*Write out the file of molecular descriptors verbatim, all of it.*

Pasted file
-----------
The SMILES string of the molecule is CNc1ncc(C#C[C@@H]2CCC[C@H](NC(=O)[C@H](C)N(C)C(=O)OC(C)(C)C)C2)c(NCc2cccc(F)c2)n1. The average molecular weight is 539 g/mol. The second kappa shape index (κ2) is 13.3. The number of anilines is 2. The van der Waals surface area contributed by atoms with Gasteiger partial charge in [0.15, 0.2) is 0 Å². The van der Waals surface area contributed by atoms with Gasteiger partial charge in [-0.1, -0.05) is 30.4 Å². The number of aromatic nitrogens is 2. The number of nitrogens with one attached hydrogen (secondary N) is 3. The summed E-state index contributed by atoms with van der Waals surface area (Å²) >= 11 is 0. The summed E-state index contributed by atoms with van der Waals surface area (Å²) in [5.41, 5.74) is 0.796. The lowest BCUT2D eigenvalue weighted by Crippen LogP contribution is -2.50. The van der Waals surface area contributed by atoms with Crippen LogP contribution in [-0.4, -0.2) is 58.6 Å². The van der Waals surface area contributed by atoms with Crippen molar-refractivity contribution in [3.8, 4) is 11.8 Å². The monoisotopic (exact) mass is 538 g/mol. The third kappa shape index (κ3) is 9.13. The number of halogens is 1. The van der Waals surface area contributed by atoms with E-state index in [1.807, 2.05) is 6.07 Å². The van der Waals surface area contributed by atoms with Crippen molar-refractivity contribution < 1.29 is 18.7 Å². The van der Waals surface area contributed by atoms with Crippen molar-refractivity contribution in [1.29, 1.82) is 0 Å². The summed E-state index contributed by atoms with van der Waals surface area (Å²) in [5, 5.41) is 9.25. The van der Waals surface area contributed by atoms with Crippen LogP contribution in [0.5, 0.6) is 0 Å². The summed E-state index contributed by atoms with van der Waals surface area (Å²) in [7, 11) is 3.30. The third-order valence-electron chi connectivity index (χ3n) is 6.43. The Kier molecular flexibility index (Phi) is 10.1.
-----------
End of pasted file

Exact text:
The SMILES string of the molecule is CNc1ncc(C#C[C@@H]2CCC[C@H](NC(=O)[C@H](C)N(C)C(=O)OC(C)(C)C)C2)c(NCc2cccc(F)c2)n1. The average molecular weight is 539 g/mol. The second kappa shape index (κ2) is 13.3. The number of anilines is 2. The van der Waals surface area contributed by atoms with Gasteiger partial charge in [0.15, 0.2) is 0 Å². The van der Waals surface area contributed by atoms with Gasteiger partial charge in [-0.1, -0.05) is 30.4 Å². The number of aromatic nitrogens is 2. The number of nitrogens with one attached hydrogen (secondary N) is 3. The summed E-state index contributed by atoms with van der Waals surface area (Å²) >= 11 is 0. The summed E-state index contributed by atoms with van der Waals surface area (Å²) in [5.41, 5.74) is 0.796. The lowest BCUT2D eigenvalue weighted by Crippen LogP contribution is -2.50. The van der Waals surface area contributed by atoms with Crippen LogP contribution in [-0.4, -0.2) is 58.6 Å². The van der Waals surface area contributed by atoms with Crippen molar-refractivity contribution in [3.8, 4) is 11.8 Å². The monoisotopic (exact) mass is 538 g/mol. The third kappa shape index (κ3) is 9.13. The number of halogens is 1. The van der Waals surface area contributed by atoms with E-state index in [1.807, 2.05) is 6.07 Å². The van der Waals surface area contributed by atoms with Crippen molar-refractivity contribution < 1.29 is 18.7 Å². The van der Waals surface area contributed by atoms with Crippen molar-refractivity contribution in [1.29, 1.82) is 0 Å². The summed E-state index contributed by atoms with van der Waals surface area (Å²) in [5, 5.41) is 9.25. The van der Waals surface area contributed by atoms with Crippen LogP contribution in [0.5, 0.6) is 0 Å². The summed E-state index contributed by atoms with van der Waals surface area (Å²) in [7, 11) is 3.30. The third-order valence-electron chi connectivity index (χ3n) is 6.43. The Kier molecular flexibility index (Phi) is 10.1.